Bonds Made Easy
Investing in bonds may seem complicated. This article can help clear things up.
You know all the financial ratios and benchmarks you're supposed to master before you buy individual stocks? They're nothing compared with understanding the world of bonds. For instance: When prices go up, yields go down.... You want to buy short when interest rates are rising and buy long when rates are sinking.... A bond's coupon rate isn't necessarily the interest you'll collect.
Welcome to the complicated world of bond investing. Pull up a chair, and we'll try to make this simple.
Bonds are essentially IOUs written by corporations (corporate bonds) or state, local and federal governments (municipal, or muni, bonds). Both categories are also split between investment grade bonds and high-yield, or junk, bonds.
When you buy a bond, you act as a creditor, and the business or government that issued the bond agrees to pay you its face value, plus interest. You can get that interest paid to you at regular intervals until the bond matures. The maturity date is when the bond issuer pays you back the principal, or the face value, of the bond.
Terms vary -- long-term bonds can mean a 20- to 40-year commitment, but they usually offer the highest yields. Intermediate bonds have maturities of three to ten years, and short-term bonds have maturities of less than that. Generally speaking, the shorter the maturity, the less the bond is affected by inflation and interest-rate changes. More about that in a minute.
The interest rate a bond pays is called its coupon rate, which is the income the bondholder receives expressed as a percentage of the bond's face value. But the coupon rate is not necessarily the bond's yield to maturity (the current yield and the capital gain or loss you can expect if you hold the bond to maturity). Of course, you can sell a bond to another investor before it reaches maturity.
The current yield is the annual interest payment calculated as a percentage of a bond's current market price. Remember, bond yields move in the opposite direction of bond prices. If the Federal Reserve lowers interest rates from 7% to 6%, for example, the bond you bought with a 7% coupon rate would be worth more in price than a new bond issued with a 6% coupon rate.
Not always a sure thing
Because they offer income, lots of investors think of bonds as a safe alternative to the stock market. But bonds aren't risk free.
Bonds seem attractive right now, given the stock market's tough couple of years. Investors are putting more money into the bond market, driving up prices (while holding down yields). Plus, the Fed has been cutting interest rates to stimulate growth. But once rates start heading up again, bond prices will fall.
Plus, since the 1930s, there has been about a one-half percent default rate on investment grade bonds, according to Moody's, a bond rating agency, On the other hand, high-yield bonds, sometimes referred to as junk bonds, had a 10% default rate last year. The yields on junk bonds are higher because investors expect to be compensated for the extra risk they assume. But the companies can go belly up.
Some bond strategies
If possible, reinvest the coupon rate rather than take the regular payouts, says Tony Crescenzi, chief bond market strategist for Miller, Tabak & Co. Say, for example, you bought a 10-year $10,000 bond with an 8% yield. If you reinvested the 8% year after year, you'd have $22,787 at maturity. If you took the 8% payouts, the bond would be worth only $18,400 at maturity, including the payouts.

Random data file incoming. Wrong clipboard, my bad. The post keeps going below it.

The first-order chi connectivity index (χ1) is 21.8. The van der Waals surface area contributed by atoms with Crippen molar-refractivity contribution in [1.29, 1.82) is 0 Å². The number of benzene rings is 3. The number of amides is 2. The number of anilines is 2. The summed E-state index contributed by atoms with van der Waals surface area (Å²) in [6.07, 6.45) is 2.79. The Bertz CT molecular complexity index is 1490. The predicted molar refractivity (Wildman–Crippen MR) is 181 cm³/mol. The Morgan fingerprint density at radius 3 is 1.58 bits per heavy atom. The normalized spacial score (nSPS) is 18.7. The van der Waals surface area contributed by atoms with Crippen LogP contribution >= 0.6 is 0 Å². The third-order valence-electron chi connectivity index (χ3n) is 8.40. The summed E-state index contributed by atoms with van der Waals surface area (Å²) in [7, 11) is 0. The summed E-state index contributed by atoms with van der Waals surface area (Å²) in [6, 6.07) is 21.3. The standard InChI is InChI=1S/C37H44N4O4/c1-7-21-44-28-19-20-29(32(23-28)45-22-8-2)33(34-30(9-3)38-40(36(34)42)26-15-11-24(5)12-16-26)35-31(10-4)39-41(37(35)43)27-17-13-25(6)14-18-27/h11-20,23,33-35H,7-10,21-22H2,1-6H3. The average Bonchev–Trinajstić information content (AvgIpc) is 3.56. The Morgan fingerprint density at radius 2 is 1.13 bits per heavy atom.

If you're looking at two bonds with equal yields to maturity but one has a lower coupon rate, go with the lower if interest rates are headed down, says Crescenzi.
Whether you decide to buy long-term or short-term bonds depends on what your needs are and on market conditions. Lots of bond buyers ladder their bonds, or buy several with staggered maturity dates. You can time those maturities for when you know you'll need cash -- college tuition or retirement, for example.
In a weak economy like we have now, the Fed has been trimming rates to stimulate growth, and long-term bonds are the place to be while interest rates decline. On the flip side of that, short-term bonds are the way to go when interest rates are headed up because their prices are less sensitive to rate hikes (and you can get out of them quicker).
Right now investors might want to consider what Crescenzi refers to as the "sweet spot" of the bond market -- the lowest-rated investment-grade bonds. These companies typically carry an A or BBB bond rating, but their yields are higher than higher-graded bonds.
Crescenzi uses AOL as an example. The company's future is under scrutiny, and because of that, its bonds have come down in price. Companies like AOL and industries such as chemical, automotive, retail and rail will likely turn around when the economy starts expanding, and be able to generate the cash to make good on their obligations. But until that's more of a sure thing, you can buy them at a generous discount.
Better off with bond funds?
If you're considering buying bonds, though, bond funds are probably the way to go. The bond market is dominated by institutional investors, and the individual is often at a disadvantage. Individual bonds are hard to find, even for many good brokers; bond price quotes are even harder to come by, and interest rates aren't always as high as what the institutions get.
Plus, trading bonds can be pricey when you're on your own. When you buy a bond fund, you not only diversify your holdings and thereby lower the risk of default, but you also take advantage of an institution's ability to buy in bulk at a better price. Perhaps best of all, you get a pro who has already mastered all the intricacies that come with investing in bonds.